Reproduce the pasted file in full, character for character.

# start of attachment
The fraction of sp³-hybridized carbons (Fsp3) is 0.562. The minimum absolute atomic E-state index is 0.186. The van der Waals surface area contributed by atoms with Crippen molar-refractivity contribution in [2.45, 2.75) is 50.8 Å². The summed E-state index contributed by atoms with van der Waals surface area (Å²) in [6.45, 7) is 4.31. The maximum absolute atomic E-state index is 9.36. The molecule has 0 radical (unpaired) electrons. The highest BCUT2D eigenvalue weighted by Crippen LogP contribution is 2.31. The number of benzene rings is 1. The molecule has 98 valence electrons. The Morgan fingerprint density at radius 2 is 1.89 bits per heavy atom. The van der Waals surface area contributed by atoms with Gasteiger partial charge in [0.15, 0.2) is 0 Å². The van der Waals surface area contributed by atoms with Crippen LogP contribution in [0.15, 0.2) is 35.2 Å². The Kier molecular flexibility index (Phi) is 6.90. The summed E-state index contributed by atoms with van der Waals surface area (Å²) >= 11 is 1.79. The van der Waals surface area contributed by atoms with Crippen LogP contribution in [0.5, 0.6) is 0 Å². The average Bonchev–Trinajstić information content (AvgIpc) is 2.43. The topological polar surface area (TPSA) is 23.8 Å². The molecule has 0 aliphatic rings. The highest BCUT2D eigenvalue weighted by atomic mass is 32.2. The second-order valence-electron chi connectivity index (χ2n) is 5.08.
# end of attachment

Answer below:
The fraction of sp³-hybridized carbons (Fsp3) is 0.562. The minimum absolute atomic E-state index is 0.186. The van der Waals surface area contributed by atoms with Crippen molar-refractivity contribution in [2.45, 2.75) is 50.8 Å². The summed E-state index contributed by atoms with van der Waals surface area (Å²) in [6.45, 7) is 4.31. The maximum absolute atomic E-state index is 9.36. The molecule has 0 radical (unpaired) electrons. The highest BCUT2D eigenvalue weighted by Crippen LogP contribution is 2.31. The number of benzene rings is 1. The molecule has 98 valence electrons. The Morgan fingerprint density at radius 2 is 1.89 bits per heavy atom. The van der Waals surface area contributed by atoms with Gasteiger partial charge in [0.15, 0.2) is 0 Å². The van der Waals surface area contributed by atoms with Crippen LogP contribution in [0.15, 0.2) is 35.2 Å². The Kier molecular flexibility index (Phi) is 6.90. The summed E-state index contributed by atoms with van der Waals surface area (Å²) >= 11 is 1.79. The van der Waals surface area contributed by atoms with Crippen LogP contribution in [0.5, 0.6) is 0 Å². The average Bonchev–Trinajstić information content (AvgIpc) is 2.43. The topological polar surface area (TPSA) is 23.8 Å². The molecule has 0 aliphatic rings. The highest BCUT2D eigenvalue weighted by atomic mass is 32.2. The second-order valence-electron chi connectivity index (χ2n) is 5.08.